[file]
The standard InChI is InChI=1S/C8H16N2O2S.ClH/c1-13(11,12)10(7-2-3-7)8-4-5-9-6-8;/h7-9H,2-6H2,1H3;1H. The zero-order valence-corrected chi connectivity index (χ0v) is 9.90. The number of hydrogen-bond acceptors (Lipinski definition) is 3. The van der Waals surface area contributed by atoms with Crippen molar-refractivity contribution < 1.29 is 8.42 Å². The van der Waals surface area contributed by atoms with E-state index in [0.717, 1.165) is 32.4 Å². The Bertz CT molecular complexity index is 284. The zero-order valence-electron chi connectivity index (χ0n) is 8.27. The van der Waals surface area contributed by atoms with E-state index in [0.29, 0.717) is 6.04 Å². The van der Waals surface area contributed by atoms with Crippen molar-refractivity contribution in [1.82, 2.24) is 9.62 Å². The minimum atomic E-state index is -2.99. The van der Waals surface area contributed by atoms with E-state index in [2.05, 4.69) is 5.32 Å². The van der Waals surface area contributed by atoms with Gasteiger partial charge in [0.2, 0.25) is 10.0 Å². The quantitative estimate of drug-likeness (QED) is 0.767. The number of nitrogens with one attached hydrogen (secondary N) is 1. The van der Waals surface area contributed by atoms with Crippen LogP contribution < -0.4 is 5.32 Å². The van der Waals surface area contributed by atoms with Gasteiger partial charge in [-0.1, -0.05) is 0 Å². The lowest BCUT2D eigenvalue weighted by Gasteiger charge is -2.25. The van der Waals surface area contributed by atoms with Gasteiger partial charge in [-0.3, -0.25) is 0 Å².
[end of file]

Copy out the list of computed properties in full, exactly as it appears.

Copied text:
The standard InChI is InChI=1S/C8H16N2O2S.ClH/c1-13(11,12)10(7-2-3-7)8-4-5-9-6-8;/h7-9H,2-6H2,1H3;1H. The zero-order valence-corrected chi connectivity index (χ0v) is 9.90. The number of hydrogen-bond acceptors (Lipinski definition) is 3. The van der Waals surface area contributed by atoms with Crippen molar-refractivity contribution < 1.29 is 8.42 Å². The van der Waals surface area contributed by atoms with E-state index in [0.717, 1.165) is 32.4 Å². The Bertz CT molecular complexity index is 284. The zero-order valence-electron chi connectivity index (χ0n) is 8.27. The van der Waals surface area contributed by atoms with E-state index in [0.29, 0.717) is 6.04 Å². The van der Waals surface area contributed by atoms with Crippen molar-refractivity contribution in [1.82, 2.24) is 9.62 Å². The minimum atomic E-state index is -2.99. The van der Waals surface area contributed by atoms with E-state index in [2.05, 4.69) is 5.32 Å². The van der Waals surface area contributed by atoms with Gasteiger partial charge in [0.2, 0.25) is 10.0 Å². The quantitative estimate of drug-likeness (QED) is 0.767. The number of nitrogens with one attached hydrogen (secondary N) is 1. The van der Waals surface area contributed by atoms with Crippen LogP contribution < -0.4 is 5.32 Å². The van der Waals surface area contributed by atoms with Gasteiger partial charge in [-0.1, -0.05) is 0 Å². The lowest BCUT2D eigenvalue weighted by Gasteiger charge is -2.25. The van der Waals surface area contributed by atoms with Gasteiger partial charge in [-0.3, -0.25) is 0 Å².